Breaking Silence

538 views

Published on

Published in: Business, Economy & Finance
0 Comments
0 Likes
Statistics
Notes
  • Be the first to comment

  • Be the first to like this

No Downloads
Views
Total views
538
On SlideShare
0
From Embeds
0
Number of Embeds
3
Actions
Shares
0
Downloads
7
Comments
0
Likes
0
Embeds 0
No embeds

No notes for slide

Breaking Silence

  1. 1. Breaking the Silence of Shame Stopping the leakage of wealth – using social network/social capital to move people to action especially in African American communities Associated Black Charities
  2. 2. The Facts <ul><li>Homeownership as an Asset for Wealth </li></ul><ul><li>Housing wealth was and remains the largest single source of savings, exceeding other assets such as pensions and personal savings </li></ul><ul><li>For African Americans and Hispanic homeowners, home equity represented more than 80% of net worth </li></ul>
  3. 3. The Facts <ul><li>If 80% of net worth for African Americans and Hispanics is based on home equity, what does this say for a community, a neighborhood, a city or region where the majority of their population is African American and/or Hispanic in terms loss of wealth given the current economic downturn related to real estate </li></ul>
  4. 4. Baltimore – The Facts <ul><li>64% of its residents are African Americans and only 11% of the City’s residents are middle class ($35,000 to $75,000) </li></ul><ul><li>59% of the City’s households are African American </li></ul><ul><li>1% of African Americans and 5% of whites earn more than $75,000 </li></ul><ul><li>2000 Census data </li></ul>
  5. 5. Baltimore – The Facts <ul><li>50% of African Americans “owned” their own homes; </li></ul><ul><li>66% of African American middle class residents own their home and 73% of middle class whites own their home; </li></ul><ul><li>The median value of a home owned by African American is $63,700 and the average value of a home owned by white residents is $78,300 </li></ul><ul><li>2000 Census </li></ul>
  6. 6. Housing Facts - National <ul><li>2 million sub prime mortgages were estimated to go into foreclosure – between 1 st quarter of 2007 and 4 th quarter of 2009 </li></ul><ul><li>4 th quarter of 2008, Realty Trac reported a total of 736,061 property foreclosure filings including default, notices of foreclosure sales and lender purchases of foreclosed properties </li></ul><ul><li>US Joint Economic Committee </li></ul>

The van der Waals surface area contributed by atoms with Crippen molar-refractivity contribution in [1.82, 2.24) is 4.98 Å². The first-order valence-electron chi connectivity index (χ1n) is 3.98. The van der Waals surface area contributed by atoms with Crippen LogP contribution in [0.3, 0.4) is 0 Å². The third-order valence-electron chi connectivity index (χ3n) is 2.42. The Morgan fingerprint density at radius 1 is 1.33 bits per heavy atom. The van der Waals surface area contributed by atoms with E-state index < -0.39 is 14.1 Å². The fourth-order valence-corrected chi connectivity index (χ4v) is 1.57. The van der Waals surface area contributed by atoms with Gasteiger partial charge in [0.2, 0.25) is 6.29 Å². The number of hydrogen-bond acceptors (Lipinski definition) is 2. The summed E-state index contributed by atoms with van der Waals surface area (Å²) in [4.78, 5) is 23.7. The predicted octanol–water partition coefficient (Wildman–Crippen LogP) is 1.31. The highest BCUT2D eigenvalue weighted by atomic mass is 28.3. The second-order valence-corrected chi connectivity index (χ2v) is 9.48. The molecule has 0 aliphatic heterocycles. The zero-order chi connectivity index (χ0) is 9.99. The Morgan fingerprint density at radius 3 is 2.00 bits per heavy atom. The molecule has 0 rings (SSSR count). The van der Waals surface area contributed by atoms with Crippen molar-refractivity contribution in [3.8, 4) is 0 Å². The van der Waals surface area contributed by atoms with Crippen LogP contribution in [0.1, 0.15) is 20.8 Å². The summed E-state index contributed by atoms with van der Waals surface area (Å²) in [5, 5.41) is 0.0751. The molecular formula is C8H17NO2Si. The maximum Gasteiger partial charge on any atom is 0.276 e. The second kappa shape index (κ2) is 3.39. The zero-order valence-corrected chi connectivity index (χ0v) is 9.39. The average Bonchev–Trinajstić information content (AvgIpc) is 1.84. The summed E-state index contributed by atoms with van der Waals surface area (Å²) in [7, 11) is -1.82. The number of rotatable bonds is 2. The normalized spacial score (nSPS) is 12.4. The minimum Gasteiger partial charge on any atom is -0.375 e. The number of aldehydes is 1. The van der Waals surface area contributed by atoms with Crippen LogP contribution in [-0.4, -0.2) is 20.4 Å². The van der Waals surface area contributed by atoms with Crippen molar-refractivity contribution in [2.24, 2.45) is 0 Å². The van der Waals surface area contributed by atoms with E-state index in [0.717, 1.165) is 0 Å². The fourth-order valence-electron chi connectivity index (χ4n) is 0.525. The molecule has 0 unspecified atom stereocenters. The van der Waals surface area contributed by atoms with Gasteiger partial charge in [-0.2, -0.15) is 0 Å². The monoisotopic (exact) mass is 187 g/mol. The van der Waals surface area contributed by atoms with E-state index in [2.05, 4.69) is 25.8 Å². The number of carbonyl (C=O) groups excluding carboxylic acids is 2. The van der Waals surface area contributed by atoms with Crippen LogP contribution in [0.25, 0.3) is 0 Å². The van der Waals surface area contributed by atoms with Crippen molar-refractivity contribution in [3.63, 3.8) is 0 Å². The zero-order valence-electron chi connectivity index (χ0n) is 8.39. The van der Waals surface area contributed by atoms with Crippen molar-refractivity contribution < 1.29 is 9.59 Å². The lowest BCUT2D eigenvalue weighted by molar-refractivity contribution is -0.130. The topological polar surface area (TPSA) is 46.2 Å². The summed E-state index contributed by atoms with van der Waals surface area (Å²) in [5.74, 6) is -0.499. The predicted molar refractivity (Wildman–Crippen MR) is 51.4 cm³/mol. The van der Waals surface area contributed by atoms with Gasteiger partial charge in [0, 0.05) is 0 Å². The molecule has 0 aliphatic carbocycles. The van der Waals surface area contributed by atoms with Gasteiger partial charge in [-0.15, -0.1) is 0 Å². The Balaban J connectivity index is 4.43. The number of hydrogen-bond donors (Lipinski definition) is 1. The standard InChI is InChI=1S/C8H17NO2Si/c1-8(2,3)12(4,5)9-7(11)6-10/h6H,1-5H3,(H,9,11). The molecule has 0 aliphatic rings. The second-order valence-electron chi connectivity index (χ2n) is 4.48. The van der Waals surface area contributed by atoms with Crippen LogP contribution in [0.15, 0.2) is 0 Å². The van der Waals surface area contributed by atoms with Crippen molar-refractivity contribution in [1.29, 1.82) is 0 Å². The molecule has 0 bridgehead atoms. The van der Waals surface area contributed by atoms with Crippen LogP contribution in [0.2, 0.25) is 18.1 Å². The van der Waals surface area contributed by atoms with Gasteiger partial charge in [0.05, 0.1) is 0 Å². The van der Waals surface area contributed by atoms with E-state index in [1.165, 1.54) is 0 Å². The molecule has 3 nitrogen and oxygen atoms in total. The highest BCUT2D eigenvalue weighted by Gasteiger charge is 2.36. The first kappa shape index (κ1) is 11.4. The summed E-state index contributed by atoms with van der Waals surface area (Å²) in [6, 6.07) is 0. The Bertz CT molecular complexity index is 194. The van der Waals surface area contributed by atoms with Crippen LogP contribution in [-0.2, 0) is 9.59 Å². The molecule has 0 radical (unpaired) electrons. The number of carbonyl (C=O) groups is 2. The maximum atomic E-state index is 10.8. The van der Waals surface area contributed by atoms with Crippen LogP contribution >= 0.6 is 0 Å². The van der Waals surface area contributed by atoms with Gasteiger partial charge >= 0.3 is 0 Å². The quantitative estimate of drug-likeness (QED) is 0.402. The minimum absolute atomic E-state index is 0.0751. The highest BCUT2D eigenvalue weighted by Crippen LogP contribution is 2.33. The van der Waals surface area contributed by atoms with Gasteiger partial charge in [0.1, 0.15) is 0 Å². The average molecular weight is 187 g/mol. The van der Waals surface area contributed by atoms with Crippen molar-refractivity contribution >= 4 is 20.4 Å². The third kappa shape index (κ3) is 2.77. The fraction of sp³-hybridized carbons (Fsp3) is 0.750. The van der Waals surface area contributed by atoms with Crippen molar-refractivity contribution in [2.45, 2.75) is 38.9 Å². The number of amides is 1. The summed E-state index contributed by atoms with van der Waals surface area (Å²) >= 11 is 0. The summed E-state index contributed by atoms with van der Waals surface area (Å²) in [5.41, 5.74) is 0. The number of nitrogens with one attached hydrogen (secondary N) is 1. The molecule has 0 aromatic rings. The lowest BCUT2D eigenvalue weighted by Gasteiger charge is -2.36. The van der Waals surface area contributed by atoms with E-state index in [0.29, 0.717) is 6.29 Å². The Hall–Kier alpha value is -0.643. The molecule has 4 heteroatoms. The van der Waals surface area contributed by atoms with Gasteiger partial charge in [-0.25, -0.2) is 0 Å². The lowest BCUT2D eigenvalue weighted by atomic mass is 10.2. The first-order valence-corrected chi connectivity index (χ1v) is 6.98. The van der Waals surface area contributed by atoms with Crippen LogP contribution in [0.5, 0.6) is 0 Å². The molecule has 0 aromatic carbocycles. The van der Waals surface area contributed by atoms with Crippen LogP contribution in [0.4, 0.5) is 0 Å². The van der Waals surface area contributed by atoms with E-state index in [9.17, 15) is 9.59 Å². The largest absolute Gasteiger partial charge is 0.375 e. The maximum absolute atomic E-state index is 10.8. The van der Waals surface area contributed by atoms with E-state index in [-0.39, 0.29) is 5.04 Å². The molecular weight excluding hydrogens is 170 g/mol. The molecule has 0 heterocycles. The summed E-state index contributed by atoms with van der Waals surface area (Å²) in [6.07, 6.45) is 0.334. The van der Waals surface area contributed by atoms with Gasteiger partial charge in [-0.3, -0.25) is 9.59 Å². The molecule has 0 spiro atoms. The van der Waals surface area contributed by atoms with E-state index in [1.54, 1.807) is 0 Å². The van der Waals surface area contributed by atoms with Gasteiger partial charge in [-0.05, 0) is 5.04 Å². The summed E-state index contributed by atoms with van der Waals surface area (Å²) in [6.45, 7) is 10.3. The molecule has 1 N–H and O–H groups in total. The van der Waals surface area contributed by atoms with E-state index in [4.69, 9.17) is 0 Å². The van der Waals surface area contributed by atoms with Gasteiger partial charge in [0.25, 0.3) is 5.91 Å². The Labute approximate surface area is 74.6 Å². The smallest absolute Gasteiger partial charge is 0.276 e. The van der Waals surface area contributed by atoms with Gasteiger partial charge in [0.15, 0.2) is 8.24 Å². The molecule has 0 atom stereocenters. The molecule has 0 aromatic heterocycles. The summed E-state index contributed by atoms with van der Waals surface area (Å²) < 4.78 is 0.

7. 7. National – The Sub prime Loans <ul><li>A national ACORN report documented the racial disparities associated with the sub prime loan markets regardless of the income of the borrower (new homeowner or refinancing) </li></ul><ul><li>Nationally, African American home purchasers were 2.7 more likely to have a higher cost loan than white borrowers. </li></ul>
  8. 8. Maryland – Mortgage Foreclosures <ul><li>Between the 4 th quarter of 2006 and the 3 rd quarter of 2007, the growth in Maryland’s prime and sub prime foreclosure inventories was more than double the national average </li></ul><ul><li>Same period, growth rate in the prime ARM foreclosure inventory was 211.1% - almost double the national rate. </li></ul>
  9. 9. Baltimore - Foreclosures <ul><li>Baltimore City, Baltimore County, Montgomery County and Prince Georges County have consistently had the highest concentration of foreclosures in the State; </li></ul><ul><li>In Baltimore City, neighborhoods that are predominately African American have the highest rate of foreclosure; </li></ul><ul><li>What does that say about the loss of wealth and assets for Baltimore and specifically for African Americans? </li></ul>
  10. 10. Baltimore - Foreclosures <ul><li>For 2007, compared to the distribution of owner-occupied housing units, there is a disproportionately large share of foreclosure filings in predominately African American neighborhoods; </li></ul><ul><li>With approximately 4.5% of the state’s taxable real property in Baltimore, residents will lose approximately $122 million in property related wealth based on Congress’ Joint Economic Committee. </li></ul>